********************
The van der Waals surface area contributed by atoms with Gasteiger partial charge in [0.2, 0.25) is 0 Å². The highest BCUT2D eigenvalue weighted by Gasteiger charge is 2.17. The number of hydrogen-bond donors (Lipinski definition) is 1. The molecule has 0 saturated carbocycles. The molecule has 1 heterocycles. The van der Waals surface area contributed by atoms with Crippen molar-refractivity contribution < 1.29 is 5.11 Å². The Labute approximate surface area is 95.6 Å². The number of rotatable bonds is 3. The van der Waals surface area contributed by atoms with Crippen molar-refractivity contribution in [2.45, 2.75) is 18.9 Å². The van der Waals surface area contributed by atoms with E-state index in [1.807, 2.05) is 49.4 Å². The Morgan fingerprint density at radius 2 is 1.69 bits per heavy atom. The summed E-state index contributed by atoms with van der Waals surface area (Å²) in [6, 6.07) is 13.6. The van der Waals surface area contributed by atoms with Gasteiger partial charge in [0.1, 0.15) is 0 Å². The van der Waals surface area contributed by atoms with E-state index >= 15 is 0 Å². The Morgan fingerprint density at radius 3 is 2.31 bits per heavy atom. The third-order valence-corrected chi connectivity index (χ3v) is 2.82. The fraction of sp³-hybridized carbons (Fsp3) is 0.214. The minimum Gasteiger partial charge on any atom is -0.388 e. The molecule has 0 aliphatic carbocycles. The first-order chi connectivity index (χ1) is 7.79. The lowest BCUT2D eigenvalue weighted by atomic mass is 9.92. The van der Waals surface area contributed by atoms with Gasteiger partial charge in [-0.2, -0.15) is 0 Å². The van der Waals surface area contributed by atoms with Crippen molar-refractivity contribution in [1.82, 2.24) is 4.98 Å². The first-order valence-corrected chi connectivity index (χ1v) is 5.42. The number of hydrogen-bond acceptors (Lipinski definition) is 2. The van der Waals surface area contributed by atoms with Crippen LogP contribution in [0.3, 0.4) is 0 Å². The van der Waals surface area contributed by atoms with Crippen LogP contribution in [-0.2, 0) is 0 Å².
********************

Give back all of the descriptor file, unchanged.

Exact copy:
The van der Waals surface area contributed by atoms with Gasteiger partial charge in [0.2, 0.25) is 0 Å². The highest BCUT2D eigenvalue weighted by Gasteiger charge is 2.17. The number of hydrogen-bond donors (Lipinski definition) is 1. The molecule has 0 saturated carbocycles. The molecule has 1 heterocycles. The van der Waals surface area contributed by atoms with Crippen molar-refractivity contribution < 1.29 is 5.11 Å². The Labute approximate surface area is 95.6 Å². The number of rotatable bonds is 3. The van der Waals surface area contributed by atoms with Crippen molar-refractivity contribution in [2.45, 2.75) is 18.9 Å². The van der Waals surface area contributed by atoms with E-state index in [1.807, 2.05) is 49.4 Å². The Morgan fingerprint density at radius 2 is 1.69 bits per heavy atom. The summed E-state index contributed by atoms with van der Waals surface area (Å²) in [6, 6.07) is 13.6. The van der Waals surface area contributed by atoms with Gasteiger partial charge in [0.1, 0.15) is 0 Å². The van der Waals surface area contributed by atoms with E-state index >= 15 is 0 Å². The Morgan fingerprint density at radius 3 is 2.31 bits per heavy atom. The third-order valence-corrected chi connectivity index (χ3v) is 2.82. The fraction of sp³-hybridized carbons (Fsp3) is 0.214. The minimum Gasteiger partial charge on any atom is -0.388 e. The molecule has 0 aliphatic carbocycles. The first-order chi connectivity index (χ1) is 7.79. The lowest BCUT2D eigenvalue weighted by atomic mass is 9.92. The van der Waals surface area contributed by atoms with Gasteiger partial charge in [-0.2, -0.15) is 0 Å². The van der Waals surface area contributed by atoms with Crippen molar-refractivity contribution in [1.82, 2.24) is 4.98 Å². The first-order valence-corrected chi connectivity index (χ1v) is 5.42. The number of hydrogen-bond acceptors (Lipinski definition) is 2. The van der Waals surface area contributed by atoms with Crippen LogP contribution in [0.3, 0.4) is 0 Å². The van der Waals surface area contributed by atoms with Crippen LogP contribution in [-0.2, 0) is 0 Å².